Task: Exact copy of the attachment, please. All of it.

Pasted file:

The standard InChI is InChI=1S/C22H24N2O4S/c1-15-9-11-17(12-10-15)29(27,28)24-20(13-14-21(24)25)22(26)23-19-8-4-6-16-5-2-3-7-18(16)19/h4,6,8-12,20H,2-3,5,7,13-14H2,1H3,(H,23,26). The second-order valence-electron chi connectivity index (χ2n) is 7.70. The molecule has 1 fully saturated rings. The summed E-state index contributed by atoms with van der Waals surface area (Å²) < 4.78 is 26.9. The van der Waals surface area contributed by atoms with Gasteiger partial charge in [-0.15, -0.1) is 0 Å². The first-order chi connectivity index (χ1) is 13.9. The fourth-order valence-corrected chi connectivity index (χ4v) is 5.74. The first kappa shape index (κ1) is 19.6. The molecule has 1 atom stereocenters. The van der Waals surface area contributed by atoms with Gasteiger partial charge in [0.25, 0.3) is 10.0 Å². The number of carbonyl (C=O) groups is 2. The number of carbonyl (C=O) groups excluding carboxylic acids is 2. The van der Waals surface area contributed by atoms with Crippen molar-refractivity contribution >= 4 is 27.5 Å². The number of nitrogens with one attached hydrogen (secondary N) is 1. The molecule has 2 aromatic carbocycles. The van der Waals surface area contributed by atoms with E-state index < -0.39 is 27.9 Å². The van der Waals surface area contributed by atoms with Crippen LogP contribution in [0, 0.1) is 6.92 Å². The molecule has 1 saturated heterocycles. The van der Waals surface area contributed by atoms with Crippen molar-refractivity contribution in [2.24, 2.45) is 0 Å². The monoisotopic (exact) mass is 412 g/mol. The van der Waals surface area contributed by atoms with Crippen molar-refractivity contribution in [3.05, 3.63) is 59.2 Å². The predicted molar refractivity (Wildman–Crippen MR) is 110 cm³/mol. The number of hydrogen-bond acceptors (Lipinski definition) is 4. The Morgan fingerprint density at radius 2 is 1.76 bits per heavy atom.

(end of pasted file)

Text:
The standard InChI is InChI=1S/C22H24N2O4S/c1-15-9-11-17(12-10-15)29(27,28)24-20(13-14-21(24)25)22(26)23-19-8-4-6-16-5-2-3-7-18(16)19/h4,6,8-12,20H,2-3,5,7,13-14H2,1H3,(H,23,26). The second-order valence-electron chi connectivity index (χ2n) is 7.70. The molecule has 1 fully saturated rings. The summed E-state index contributed by atoms with van der Waals surface area (Å²) < 4.78 is 26.9. The van der Waals surface area contributed by atoms with Gasteiger partial charge in [-0.15, -0.1) is 0 Å². The first-order chi connectivity index (χ1) is 13.9. The fourth-order valence-corrected chi connectivity index (χ4v) is 5.74. The first kappa shape index (κ1) is 19.6. The molecule has 1 atom stereocenters. The van der Waals surface area contributed by atoms with Gasteiger partial charge in [0.25, 0.3) is 10.0 Å². The number of carbonyl (C=O) groups is 2. The number of carbonyl (C=O) groups excluding carboxylic acids is 2. The van der Waals surface area contributed by atoms with Crippen molar-refractivity contribution >= 4 is 27.5 Å². The number of nitrogens with one attached hydrogen (secondary N) is 1. The molecule has 2 aromatic carbocycles. The van der Waals surface area contributed by atoms with E-state index < -0.39 is 27.9 Å². The van der Waals surface area contributed by atoms with Crippen LogP contribution in [0, 0.1) is 6.92 Å². The molecule has 1 saturated heterocycles. The van der Waals surface area contributed by atoms with Crippen molar-refractivity contribution in [2.24, 2.45) is 0 Å². The monoisotopic (exact) mass is 412 g/mol. The van der Waals surface area contributed by atoms with Crippen molar-refractivity contribution in [3.05, 3.63) is 59.2 Å². The predicted molar refractivity (Wildman–Crippen MR) is 110 cm³/mol. The number of hydrogen-bond acceptors (Lipinski definition) is 4. The Morgan fingerprint density at radius 2 is 1.76 bits per heavy atom.